• Medicaid Expansion Local Plan – Social Services Director Brenda Jackson gave a presentation on the local plan for Medicaid Expansion, which will be implemented on Dec. 1, 2023, and will result in between 35,000 and 40,000 additional Cumberland County residents becoming eligible for Medicaid and will require additional capacity from the Department of Social Services to process the additional applications. Jackson noted that DSS will direct applicants to ePASS at epass.nc.gov, which is the quickest and easiest way to apply for benefits and services and can be accessed around the clock using a mobile device, cell phone or computer. Additionally, she said the County’s local plan will involve establishing a Medicaid Call Center and self-service registration kiosks, increasing staffing, working with the County’s Public Information Office to educate citizens through a public information campaign, and continuing to monitor capacity and stay up-to-date following implementation on Dec. 1. Jackson said the anticipated cost of implementing the local plan is $2,484,556 for the remainder of the fiscal year with $162,397 required in County funding. She asked that the Board approve the Local Medicaid Expansion Plan to support implementation of the state’s Medicaid changes.
  • Application and Enforcement of County’s Abandoned, Nuisance and Junked Motor Vehicles Ordinance in Municipalities – The county manager requested to establish a mechanism for the County to apply and enforce its Abandoned, Nuisance and Junked Motor Vehicles Ordinance within the corporate limits of municipalities within the county. This can be done by the board adopting a resolution finding the necessity for it and adopting a text amendment to the ordinance which expands the county’s jurisdiction to include those municipalities which adopt a resolution permitting it. The County is not required to hold a public hearing for such an action.
  • Application and Enforcement of County’s Minimum Housing and Nonresidential Building Code in Municipalities – The county manager requested to finalize what is needed for the county to apply and enforce its Minimum Housing and Nonresidential Building Code in the municipalities that request the county to do so. A text amendment must be adopted after a public hearing with two weeks’ public notice. The county attorney recommends the following actions to commence application and enforcement of the county’s minimum housing code in the towns that have requested it and the board has accepted:
    • The board continue to require interlocal agreements which shift the liability and responsibility for all costs associated with any claim made or lawsuit filed against the county or any of its officials or employees arising out of enforcement of the ordinance to the town.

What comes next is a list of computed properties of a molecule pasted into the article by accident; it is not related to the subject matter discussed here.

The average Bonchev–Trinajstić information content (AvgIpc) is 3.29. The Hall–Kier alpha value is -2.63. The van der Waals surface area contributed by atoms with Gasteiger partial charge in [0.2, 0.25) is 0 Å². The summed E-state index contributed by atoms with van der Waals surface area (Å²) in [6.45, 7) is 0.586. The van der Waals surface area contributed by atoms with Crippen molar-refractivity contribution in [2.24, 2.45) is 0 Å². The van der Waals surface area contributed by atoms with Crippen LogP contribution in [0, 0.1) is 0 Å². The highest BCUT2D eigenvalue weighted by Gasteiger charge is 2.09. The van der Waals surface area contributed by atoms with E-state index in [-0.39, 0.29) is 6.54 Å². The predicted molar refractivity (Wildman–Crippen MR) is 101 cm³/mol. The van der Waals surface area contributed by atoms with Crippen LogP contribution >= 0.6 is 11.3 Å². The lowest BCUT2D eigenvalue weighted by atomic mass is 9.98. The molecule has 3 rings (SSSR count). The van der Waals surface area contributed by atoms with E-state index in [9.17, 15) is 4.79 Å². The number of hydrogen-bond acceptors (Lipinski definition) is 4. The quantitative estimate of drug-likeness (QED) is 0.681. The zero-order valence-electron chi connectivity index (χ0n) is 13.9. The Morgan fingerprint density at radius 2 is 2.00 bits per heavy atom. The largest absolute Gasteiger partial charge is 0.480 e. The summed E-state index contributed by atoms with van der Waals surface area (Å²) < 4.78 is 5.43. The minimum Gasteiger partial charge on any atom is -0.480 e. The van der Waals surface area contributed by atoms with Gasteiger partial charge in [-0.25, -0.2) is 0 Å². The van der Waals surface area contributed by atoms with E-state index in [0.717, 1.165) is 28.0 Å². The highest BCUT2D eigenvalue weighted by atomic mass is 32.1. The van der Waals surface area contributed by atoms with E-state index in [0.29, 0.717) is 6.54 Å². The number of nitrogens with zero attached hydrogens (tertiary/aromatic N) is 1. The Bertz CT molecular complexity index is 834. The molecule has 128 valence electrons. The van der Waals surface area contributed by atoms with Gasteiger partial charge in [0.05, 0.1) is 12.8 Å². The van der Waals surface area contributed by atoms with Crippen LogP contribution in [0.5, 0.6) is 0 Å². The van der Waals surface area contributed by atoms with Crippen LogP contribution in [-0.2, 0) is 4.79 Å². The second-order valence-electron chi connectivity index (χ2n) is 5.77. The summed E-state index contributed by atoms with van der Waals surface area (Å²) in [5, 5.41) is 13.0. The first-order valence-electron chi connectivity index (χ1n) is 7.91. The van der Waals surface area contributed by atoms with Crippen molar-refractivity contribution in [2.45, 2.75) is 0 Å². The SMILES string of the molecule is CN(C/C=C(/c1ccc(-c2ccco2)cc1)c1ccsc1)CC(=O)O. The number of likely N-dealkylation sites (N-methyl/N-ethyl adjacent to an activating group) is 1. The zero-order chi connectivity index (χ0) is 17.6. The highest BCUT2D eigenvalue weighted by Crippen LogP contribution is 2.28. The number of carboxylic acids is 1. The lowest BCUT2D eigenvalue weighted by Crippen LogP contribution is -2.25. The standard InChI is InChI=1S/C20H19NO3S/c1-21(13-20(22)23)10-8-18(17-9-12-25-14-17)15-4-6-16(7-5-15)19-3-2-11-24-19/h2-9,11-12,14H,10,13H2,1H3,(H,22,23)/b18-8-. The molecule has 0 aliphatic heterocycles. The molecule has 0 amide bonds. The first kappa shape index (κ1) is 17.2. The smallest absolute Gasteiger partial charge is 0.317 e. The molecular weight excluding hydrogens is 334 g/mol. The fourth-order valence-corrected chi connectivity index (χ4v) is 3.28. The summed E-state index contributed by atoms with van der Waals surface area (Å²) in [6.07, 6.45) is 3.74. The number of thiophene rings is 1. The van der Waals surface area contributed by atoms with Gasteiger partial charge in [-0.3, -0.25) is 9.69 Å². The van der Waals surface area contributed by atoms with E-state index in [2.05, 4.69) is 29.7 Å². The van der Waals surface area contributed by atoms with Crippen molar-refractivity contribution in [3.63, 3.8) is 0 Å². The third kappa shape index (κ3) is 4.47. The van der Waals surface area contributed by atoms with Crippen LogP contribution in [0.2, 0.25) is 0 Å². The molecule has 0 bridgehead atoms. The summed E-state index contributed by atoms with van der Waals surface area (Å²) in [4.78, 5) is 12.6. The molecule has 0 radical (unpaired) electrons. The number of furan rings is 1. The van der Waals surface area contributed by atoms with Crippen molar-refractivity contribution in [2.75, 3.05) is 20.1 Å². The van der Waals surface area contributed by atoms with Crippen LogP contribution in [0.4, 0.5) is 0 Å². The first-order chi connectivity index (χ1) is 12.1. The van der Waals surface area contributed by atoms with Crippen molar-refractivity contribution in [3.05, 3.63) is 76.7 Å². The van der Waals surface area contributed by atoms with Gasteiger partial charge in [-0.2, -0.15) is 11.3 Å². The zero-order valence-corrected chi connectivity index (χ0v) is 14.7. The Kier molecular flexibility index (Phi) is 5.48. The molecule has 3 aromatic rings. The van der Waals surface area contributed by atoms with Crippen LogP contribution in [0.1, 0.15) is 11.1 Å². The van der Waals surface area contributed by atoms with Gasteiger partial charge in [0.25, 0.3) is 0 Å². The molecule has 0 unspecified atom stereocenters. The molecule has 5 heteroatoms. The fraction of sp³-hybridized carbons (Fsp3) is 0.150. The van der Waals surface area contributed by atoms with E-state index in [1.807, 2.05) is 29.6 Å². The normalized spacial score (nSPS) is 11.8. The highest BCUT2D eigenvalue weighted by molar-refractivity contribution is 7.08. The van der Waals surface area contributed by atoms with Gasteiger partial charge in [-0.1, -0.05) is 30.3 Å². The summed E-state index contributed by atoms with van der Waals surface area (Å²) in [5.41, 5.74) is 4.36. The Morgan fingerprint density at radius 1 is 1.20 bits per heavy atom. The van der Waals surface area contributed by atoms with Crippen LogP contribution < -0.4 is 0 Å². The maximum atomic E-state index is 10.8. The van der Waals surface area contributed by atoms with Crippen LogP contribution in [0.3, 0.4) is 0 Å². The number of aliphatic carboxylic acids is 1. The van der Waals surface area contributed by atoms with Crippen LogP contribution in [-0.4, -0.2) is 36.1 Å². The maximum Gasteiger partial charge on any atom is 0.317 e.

• The board adopt a single resolution accepting the jurisdiction of all the towns to be maintained with the ordinance in the ordinance book.
    • The board adopt a text amendment to the Minimum Housing and Nonresidential Building Code expanding the county’s jurisdiction into those municipalities which have requested it and the board has accepted, after a public hearing upon two-weeks’ public notice.
  • Zoning Ordinance Amendment to Regulate the Location of Businesses Selling Tobacco and Hemp Products As Their Principal Sale – Board Vice Chairman Glenn Adams requested the county attorney advise the board of commissioners on what can be done to impose location restrictions on businesses commonly referred to as vape shops. This followed Wake County’s amendment of its Unified Development Ordinance on Oct. 16, 2023, to restrict the location of new businesses selling tobacco and hemp products as their principal sales. These businesses are now prohibited from locating within 1,000 feet of any other business selling tobacco and hemp products as their principal sales or any property used as a school, public park, greenway or residence. This is a regulation of land use that must be done through the zoning ordinance. The Board directed that the item be referred to the Board of Health and then to the Planning Board for a recommendation before coming back to the Board of Commissioners for final consideration.

Commissioners received the following monthly reports in their agenda packet:

  • Financial Report
  • ARPA Quarterly Project and Expenditure Report as of Sept. 30, 2023
  • Health Insurance Update
  • Project Updates

Meetings are live streamed on CCNC-TV though the County’s website at cumberlandcountync.gov, YouTube Channel and on CCNCTV Spectrum Channel 5. All documents associated with this meeting can be found on the Cumberland County website to include meeting agendas, minutes and links to the videos under the Board of Commissioners tab.